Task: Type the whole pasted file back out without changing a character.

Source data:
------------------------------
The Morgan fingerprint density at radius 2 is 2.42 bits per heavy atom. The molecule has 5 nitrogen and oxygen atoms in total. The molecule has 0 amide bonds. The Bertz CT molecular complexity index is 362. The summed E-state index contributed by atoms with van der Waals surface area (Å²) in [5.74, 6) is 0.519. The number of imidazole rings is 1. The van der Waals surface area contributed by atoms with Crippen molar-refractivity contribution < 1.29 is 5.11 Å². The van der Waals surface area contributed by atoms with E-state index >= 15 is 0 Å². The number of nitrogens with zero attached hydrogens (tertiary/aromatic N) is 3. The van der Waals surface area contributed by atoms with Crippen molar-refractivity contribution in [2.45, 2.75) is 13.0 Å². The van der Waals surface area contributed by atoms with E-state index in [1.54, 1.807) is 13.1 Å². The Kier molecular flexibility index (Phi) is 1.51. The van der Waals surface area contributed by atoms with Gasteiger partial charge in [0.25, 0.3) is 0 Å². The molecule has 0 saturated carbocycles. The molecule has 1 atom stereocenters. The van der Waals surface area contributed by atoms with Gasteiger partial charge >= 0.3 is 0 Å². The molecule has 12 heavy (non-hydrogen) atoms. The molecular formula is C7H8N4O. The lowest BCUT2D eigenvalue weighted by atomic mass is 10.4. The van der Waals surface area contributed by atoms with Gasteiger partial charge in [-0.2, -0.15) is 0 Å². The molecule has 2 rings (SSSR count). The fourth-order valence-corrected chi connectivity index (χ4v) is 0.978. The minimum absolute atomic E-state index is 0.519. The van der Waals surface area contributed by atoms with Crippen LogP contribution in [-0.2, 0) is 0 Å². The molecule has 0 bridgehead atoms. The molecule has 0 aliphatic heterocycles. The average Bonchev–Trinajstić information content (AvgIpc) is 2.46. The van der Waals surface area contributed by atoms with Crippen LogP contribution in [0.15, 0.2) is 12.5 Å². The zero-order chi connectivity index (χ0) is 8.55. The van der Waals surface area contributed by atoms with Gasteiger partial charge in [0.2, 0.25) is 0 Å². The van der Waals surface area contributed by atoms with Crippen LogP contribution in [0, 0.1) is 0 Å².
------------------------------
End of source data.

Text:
The Morgan fingerprint density at radius 2 is 2.42 bits per heavy atom. The molecule has 5 nitrogen and oxygen atoms in total. The molecule has 0 amide bonds. The Bertz CT molecular complexity index is 362. The summed E-state index contributed by atoms with van der Waals surface area (Å²) in [5.74, 6) is 0.519. The number of imidazole rings is 1. The van der Waals surface area contributed by atoms with Crippen molar-refractivity contribution < 1.29 is 5.11 Å². The van der Waals surface area contributed by atoms with E-state index >= 15 is 0 Å². The number of nitrogens with zero attached hydrogens (tertiary/aromatic N) is 3. The van der Waals surface area contributed by atoms with Crippen molar-refractivity contribution in [2.45, 2.75) is 13.0 Å². The van der Waals surface area contributed by atoms with E-state index in [1.54, 1.807) is 13.1 Å². The Kier molecular flexibility index (Phi) is 1.51. The van der Waals surface area contributed by atoms with Gasteiger partial charge in [0.25, 0.3) is 0 Å². The molecule has 0 saturated carbocycles. The molecule has 1 atom stereocenters. The van der Waals surface area contributed by atoms with Gasteiger partial charge >= 0.3 is 0 Å². The molecule has 12 heavy (non-hydrogen) atoms. The molecular formula is C7H8N4O. The lowest BCUT2D eigenvalue weighted by atomic mass is 10.4. The van der Waals surface area contributed by atoms with Gasteiger partial charge in [-0.2, -0.15) is 0 Å². The molecule has 2 rings (SSSR count). The fourth-order valence-corrected chi connectivity index (χ4v) is 0.978. The minimum absolute atomic E-state index is 0.519. The van der Waals surface area contributed by atoms with Crippen LogP contribution in [-0.2, 0) is 0 Å². The molecule has 0 bridgehead atoms. The molecule has 0 aliphatic heterocycles. The average Bonchev–Trinajstić information content (AvgIpc) is 2.46. The van der Waals surface area contributed by atoms with Crippen LogP contribution in [0.15, 0.2) is 12.5 Å². The zero-order chi connectivity index (χ0) is 8.55. The van der Waals surface area contributed by atoms with Gasteiger partial charge in [0.2, 0.25) is 0 Å². The van der Waals surface area contributed by atoms with Crippen LogP contribution in [0, 0.1) is 0 Å².